Wednesday, March 12, 2014

March 9, 2014

Hola!!! :)

Hey-o! I loved hearing from yousies. I always love mondays because I get to know a little more of what`s going on back on the homefront. It`s weird, but I almost can`t remember what it`s like back home. I vaguely remember, but when I think about home, about Las Vegas, about Provo, about SLC, about all of those old stomping grounds, I feel like they`re from an old dream. Something that never quite existed. It`s like seeing a flashback in an old movie where everything is slightly foggy and sentimental, but it`s nothing so tangible. Sometimes I wonder if it really existed at all. I`m beginning to understand better the veil of forgetfulness between our premortal spiritual life and la vida mortal. We`re so focused on what we`re doing right now, and what we`re doing now is so different from what we were doing before that we hardly remember that anything else ever existed. Sometimes we get flashes of what we were and what we did, but it`s distant and foggy. It`s amazing how true is the statement: Lose yourself in the work. I`ve completely lost myself here in Honduras, but the beautiful thing is that, just as the scripture promises, I`ve also found myself. I love the mission so much and I can`t even begin to imagine anything else. 15 months have gone by way way way too fast. I wish I had 15 more. 


This week was another normal week. There were lots of miracles, but there are always lots of miracles, so I don`t really recognize them with so much surprise anymore. One really great moment was with a less-active named Henry. We`ve been working with him a whole lot to get him back to church as he is actually a recent convert of about 6-7 months. He`s super great, but has pulled away from the church because he hasn`t had great family support. He`s had the opposite, actually. Anyway, we re-taught him lesson 1, The Restauration (my very favorite lesson. I`m obsessed with it. I`m pretty sure the whole mission knows that that lesson is all mine). It was so beautiful to look him in the eyes as he remembered those beautiful truths he had so quickly forgotten. He just looked at us with wonder as we taught and testified, and at the end he thanked us for reminding him of what he already knew. He`s now preparing to serve a mission when he hits his 1 year mark as a member of the church.

God changes lives. 


Something fun that happened this week is that it was my companion`s birthday. We completely spoiled her (me and my housemates) and we had a really good time. It was a super fun day. The only bad thing is all of the balloon scraps that are strewn across the house. haha. We cleaned it up, though. 

That`s great that your ward had a baptism. I think of missionary work in the states and I have great respect for any missionary that makes it through their time serving in the states. My mission is much harder in certain aspects, but on the whole, I was sent in a very blessed time to a very blessed mission in a very blessed country among very blessed people. I`m beginning to understand what David means when he says that his mission was easy. It`s not that the mission itself it easy. It never is. But compared to other missions, the Latin-American missions are the dessert. We see so many results here because the people are so prepared. I always tell the sisters in divsions: ^I`ve never gone contacting for more than 5 minutes and I hope today won`t be a first for me. There are so much better ways to do it here, and the people here are ready and willing to make it work.^ Then I think of the poor little things serving in the States or my poor brother who served in Ukraine, and I just shudder at the thought that day after day after day is spent doing nothing more than contacting. It`s not that they`re not great missionaries, in fact it`s the contrary. It`s just that the people aren`t as prepared yet and the members aren`t as willing to dig in and go to work. Now, in other missions they may contact all day, but they don`t have to worry about many of the things that we have to worry about here in Honduras (especially in San Pedro), the likes of which I will probably never tell you all. haha. But I thank the Lord every day for sending me to the mission I`m in and also for sending me three big brothers whose missions have absolutely inspired me and kept me going.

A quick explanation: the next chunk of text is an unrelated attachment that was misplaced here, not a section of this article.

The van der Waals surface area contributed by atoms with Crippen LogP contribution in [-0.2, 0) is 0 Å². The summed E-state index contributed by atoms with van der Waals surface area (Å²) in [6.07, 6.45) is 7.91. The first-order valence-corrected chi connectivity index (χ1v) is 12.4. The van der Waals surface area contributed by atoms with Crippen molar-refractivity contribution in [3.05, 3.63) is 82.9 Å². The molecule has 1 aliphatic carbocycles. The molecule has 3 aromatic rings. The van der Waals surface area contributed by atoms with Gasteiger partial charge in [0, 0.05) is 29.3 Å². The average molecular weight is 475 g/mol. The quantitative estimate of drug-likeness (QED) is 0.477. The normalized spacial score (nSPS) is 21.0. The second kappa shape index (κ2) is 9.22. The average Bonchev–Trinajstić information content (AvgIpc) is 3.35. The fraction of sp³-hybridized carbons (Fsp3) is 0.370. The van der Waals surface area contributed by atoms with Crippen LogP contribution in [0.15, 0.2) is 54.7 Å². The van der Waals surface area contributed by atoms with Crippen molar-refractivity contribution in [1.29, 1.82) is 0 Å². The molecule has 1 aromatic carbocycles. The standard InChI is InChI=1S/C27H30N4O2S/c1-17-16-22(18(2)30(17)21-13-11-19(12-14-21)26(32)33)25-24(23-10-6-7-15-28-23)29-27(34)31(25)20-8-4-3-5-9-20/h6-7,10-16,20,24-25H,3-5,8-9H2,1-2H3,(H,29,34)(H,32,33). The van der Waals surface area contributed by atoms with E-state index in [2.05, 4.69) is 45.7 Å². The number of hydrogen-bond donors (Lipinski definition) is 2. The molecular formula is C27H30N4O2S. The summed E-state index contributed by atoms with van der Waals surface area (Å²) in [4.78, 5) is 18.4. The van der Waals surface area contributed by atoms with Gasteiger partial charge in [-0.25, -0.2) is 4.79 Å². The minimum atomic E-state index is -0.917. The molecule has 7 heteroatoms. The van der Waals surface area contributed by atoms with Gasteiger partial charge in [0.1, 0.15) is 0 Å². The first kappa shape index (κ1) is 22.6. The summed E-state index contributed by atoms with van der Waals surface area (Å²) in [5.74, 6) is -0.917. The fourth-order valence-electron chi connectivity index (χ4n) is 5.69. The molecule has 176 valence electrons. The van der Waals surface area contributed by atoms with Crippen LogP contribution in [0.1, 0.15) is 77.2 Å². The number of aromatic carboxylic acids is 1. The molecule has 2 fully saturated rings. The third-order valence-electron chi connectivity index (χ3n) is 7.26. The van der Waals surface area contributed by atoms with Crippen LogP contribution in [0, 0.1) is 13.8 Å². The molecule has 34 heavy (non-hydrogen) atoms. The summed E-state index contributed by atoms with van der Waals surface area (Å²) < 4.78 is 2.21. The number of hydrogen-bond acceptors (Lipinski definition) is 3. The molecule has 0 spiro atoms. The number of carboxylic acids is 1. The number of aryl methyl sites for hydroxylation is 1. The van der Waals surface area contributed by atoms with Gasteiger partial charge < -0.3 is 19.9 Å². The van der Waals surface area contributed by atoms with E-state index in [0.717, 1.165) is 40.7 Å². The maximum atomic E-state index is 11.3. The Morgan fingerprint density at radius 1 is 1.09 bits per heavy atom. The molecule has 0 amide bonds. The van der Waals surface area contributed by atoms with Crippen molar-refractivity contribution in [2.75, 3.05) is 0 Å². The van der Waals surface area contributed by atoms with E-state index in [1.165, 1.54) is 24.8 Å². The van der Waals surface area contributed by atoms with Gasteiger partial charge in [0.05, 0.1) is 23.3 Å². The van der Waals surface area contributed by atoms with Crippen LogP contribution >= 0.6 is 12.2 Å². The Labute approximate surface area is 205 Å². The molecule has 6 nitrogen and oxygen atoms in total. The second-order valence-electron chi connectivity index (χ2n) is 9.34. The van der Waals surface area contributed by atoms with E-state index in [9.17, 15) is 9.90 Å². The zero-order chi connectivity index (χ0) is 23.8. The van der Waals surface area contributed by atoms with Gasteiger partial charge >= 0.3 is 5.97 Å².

I really didn`t understand what they talked about until I got out here, and now I`m beginning to truly understand the kind of men they are. I think of David`s stories of things that happened and I realize that we will end up with a lot of similar stories that we will never tell our mother hahahahahaha. I think of Andrew who had to speak more than two languages in the mission, and who walked through freezing temperatures every day for two years. Then I think of Greg. Good ol`Greg who, if I may say, had the hardest mission of the four of us. Greg who helped and served and loved for two years of horrible heat and below-freezing cold in areas where the church was probably in his very hands more than those of anyone else, who served for two long years and didn`t see as many fruits of his labors as he deserved to see. I think of those three men and, understanding what it means to be a missionary, I understand exactly the kind of men they are. God sends big brothers to be heroes for their little sisters.    

Anyway. I really liked the story of Henry B. Eyring. I think that one will probably stick with me, too. 

I didn`t understand the subject line of the email for today, but I have to tell you, it surprised me a little bit because last night I had a dream that we were in Disneyland and a lion was running wild and attacked us and he scratched your head then I beat him up and told him not to mess with my mumsie. You haven`t gotten attacked in the head by a lion, have you? I hope not. 

Anyway, that`s too bad that dad`s been sick. If I had a lempira for every time someone here was sick with a stomach problem, I`d be rich, even with the lempira to dollar conversion rate. Seriously. I got like three calls this morning.